Greek authorities say they will try to retrieve the remains of a five-year-old Syrian girl who died on a small island on the Greece-Turkey border, where she was among a group of migrants stranded there.
The group of Syrians said Maria was stung by a scorpion on the islet, where some of the group had spent weeks as they tried to cross into Europe.
One woman, Baida al Saleh tweeted via Alarm Phone, a Hotline for Refugees in Distress at Sea, that they needed urgent help, as Maria's nine-year old sister, Aya, had also been stung by the scorpion.
The group garnered huge attention on social media, some of it negative, as they tried to get attention for their plight.
They said they had been pushed back between Greece and Turkey, and that some of their party had been beaten by border guards.
The International Rescue Committee had earlier called on Greece to help the 38 Syrians and abide by their responsibilities under EU and international law.
The IRC said the group should be evacuated to safety and that Greece should "ensure their fair and full access to asylum procedures," said Dimitra Kalogeropoulou, IRC Greece Director.
She said: "This latest situation at the Evros border highlights the brutality of pushbacks, which we know are taking place at borders across Europe."
IRC's Director of EU Policy and Advocacy Niamh Nic Carthaigh said the people were being used as political pawns by Greece and Turkey.
Greece has repeatedly denied forcibly repelling refugees or migrants at border points.
After the group was lent a boat by another group of migrants, they were able to reach the mainland in order to get medical help for Aya and a pregnant woman in the group who was experiencing symptoms of labour.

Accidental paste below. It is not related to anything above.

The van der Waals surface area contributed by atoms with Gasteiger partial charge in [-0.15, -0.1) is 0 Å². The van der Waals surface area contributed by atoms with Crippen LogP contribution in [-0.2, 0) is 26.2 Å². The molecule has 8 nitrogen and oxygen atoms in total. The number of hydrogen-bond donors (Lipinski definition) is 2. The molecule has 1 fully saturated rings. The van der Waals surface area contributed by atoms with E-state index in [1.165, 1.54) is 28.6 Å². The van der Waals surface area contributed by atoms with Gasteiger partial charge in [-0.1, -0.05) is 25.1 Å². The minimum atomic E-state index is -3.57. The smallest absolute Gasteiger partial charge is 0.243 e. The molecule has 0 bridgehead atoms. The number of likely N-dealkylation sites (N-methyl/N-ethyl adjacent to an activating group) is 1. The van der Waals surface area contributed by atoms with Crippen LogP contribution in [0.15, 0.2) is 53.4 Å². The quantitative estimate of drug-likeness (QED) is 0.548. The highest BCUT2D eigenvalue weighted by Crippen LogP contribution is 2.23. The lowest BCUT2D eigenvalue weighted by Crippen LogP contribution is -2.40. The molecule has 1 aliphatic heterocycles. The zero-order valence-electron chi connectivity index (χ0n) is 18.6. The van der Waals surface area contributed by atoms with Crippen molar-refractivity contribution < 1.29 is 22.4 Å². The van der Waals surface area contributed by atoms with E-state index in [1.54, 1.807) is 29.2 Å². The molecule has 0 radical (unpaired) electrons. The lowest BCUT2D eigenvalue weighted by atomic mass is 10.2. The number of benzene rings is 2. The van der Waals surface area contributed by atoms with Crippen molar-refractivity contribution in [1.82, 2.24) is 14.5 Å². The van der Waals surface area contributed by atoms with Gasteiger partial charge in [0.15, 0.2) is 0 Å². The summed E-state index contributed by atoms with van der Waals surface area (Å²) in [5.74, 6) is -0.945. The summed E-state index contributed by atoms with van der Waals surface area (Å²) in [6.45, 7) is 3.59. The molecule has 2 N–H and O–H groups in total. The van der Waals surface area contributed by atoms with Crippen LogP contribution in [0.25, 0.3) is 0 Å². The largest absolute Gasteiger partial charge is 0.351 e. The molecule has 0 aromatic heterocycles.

After hours of trying to get an ambulance, the group was met by Greek police who took them to a nearby refugee camp.
Aerial footage released by Greece's citizens' protection ministry showed an empty inflatable dinghy bobbing by the riverbank, as well as migrants, with their faces obscured, being escorted by Greek police.
Greek Migration Minister Notis Mitarachi said last week that the islet on the Evros river was in Turkish territory, and that Greek authorities had contacted their Turkish counterparts on the matter.
"Sadly, it appears that a girl aged five years lost her life on Turkish soil," Mr Mitarachi told reporters during his visit to the reception centre where the migrants were being held.
"We will coordinate with the International Red Cross and Red Crescent to ensure that the body of this girl is brought to Greece to be buried with dignity by her family."
The Turkish Interior Ministry was not immediately available for comment.
Mr Mitarachi told reporters yesterday that the group entered Greek territory for the first time on 14 August and hid for a day. They had been previously detained by Turkish authorities and later brought to the river bank and forced to cross over, he said. On Monday, he said that a boat was found near them.
"They were threatened by Turkish police to illegally cross into the European Union. That is a push forward which is completely illegal and in breach of international law," the Greek minister said.
The Mediterranean country was the frontline of Europe's migration crisis in 2015 and 2016 when a million refugees fleeing war and poverty from Syria, Iraq and Afghanistan arrived, mainly via Turkey.
The number of arrivals had fallen sharply since then, but in recent months, Greek authorities said they have stopped a significant number of people from entering. In May-July Greece registered 4,126 migrant arrivals, up 113 % from the same period last year.